Cunningham’s impact on sports car racing in America was wide and historic. He bought the first Ferrari sold in America, a 166, from Luigi Chinetti, then the North American distributor.  Chinetti would go on to be the force behind the famous North American Racing Team, a defacto Ferrari factory-team.  Cunningham was pals with Alfred Momo and also became a Jaguar importer. One of his drivers—the legendary Walt Hansgen—crashed a Cooper Climax T53 at Watkins Glen in 1961 and Cunningham sold the wrecked car to a young driver named Roger Penske. Penske ultimately re-bodied the F1 car with a sports car body, put a tiny little seat in to conform to regulations, named it the Zerex special, and went on to win the USAC Road Racing Championship in 1962. Roger Penske evolved into one of the most important people in the automobile and racing industry.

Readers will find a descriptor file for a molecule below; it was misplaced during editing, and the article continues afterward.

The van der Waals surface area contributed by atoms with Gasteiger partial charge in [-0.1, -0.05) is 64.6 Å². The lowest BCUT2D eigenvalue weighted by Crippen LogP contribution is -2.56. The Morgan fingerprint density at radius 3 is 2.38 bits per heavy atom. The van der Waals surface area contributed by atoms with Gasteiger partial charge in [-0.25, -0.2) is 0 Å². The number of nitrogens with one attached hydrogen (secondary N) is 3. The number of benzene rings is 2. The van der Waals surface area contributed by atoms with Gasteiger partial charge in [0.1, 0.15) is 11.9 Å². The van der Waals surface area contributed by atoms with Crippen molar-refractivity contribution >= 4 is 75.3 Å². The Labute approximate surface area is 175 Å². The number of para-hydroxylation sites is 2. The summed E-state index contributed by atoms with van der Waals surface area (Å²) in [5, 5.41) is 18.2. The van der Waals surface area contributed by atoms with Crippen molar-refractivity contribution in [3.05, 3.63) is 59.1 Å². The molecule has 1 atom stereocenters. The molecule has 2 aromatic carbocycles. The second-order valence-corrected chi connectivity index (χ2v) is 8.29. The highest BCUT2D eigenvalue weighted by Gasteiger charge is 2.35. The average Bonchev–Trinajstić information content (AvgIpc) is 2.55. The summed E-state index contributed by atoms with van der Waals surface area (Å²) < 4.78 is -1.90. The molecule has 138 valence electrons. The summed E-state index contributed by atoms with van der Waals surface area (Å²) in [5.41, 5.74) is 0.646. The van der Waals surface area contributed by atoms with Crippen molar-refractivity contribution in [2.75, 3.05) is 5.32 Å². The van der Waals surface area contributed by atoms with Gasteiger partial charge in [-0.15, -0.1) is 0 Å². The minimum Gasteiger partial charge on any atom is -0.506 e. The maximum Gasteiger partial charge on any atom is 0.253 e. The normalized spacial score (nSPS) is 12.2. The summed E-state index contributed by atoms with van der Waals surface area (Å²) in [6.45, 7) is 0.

One of Cunningham’s pals was another Yale graduate named Miles Collier. Collier was also from a wealthy family; his father Barron Collier, at one time owned over 1.2 million acres of land in Florida and was an early supporter and backer of the Boy Scouts of America. Collier raced with Cunningham, driving one of a pair of Cadillacs entered at Le Mans in 1950, with his brother Sam Collier. The car was completely stock and they finished 10th. He was also the American importer of M.G. automobiles. The Collier Brothers, founded the Automobile Racing Club of America (not to be confused with the current organization of the same name) in pre WWII America; that entity eventually evolved into the SCCA.

Briggs Cunningham not only won Sebring three times in a row, he successfully defended the America's Cup in the 12 Meter Yacht COLUMBIA
Briggs Cunningham not only won Sebring three times in a row, he successfully defended the America’s Cup in the 12 Meter Yacht COLUMBIA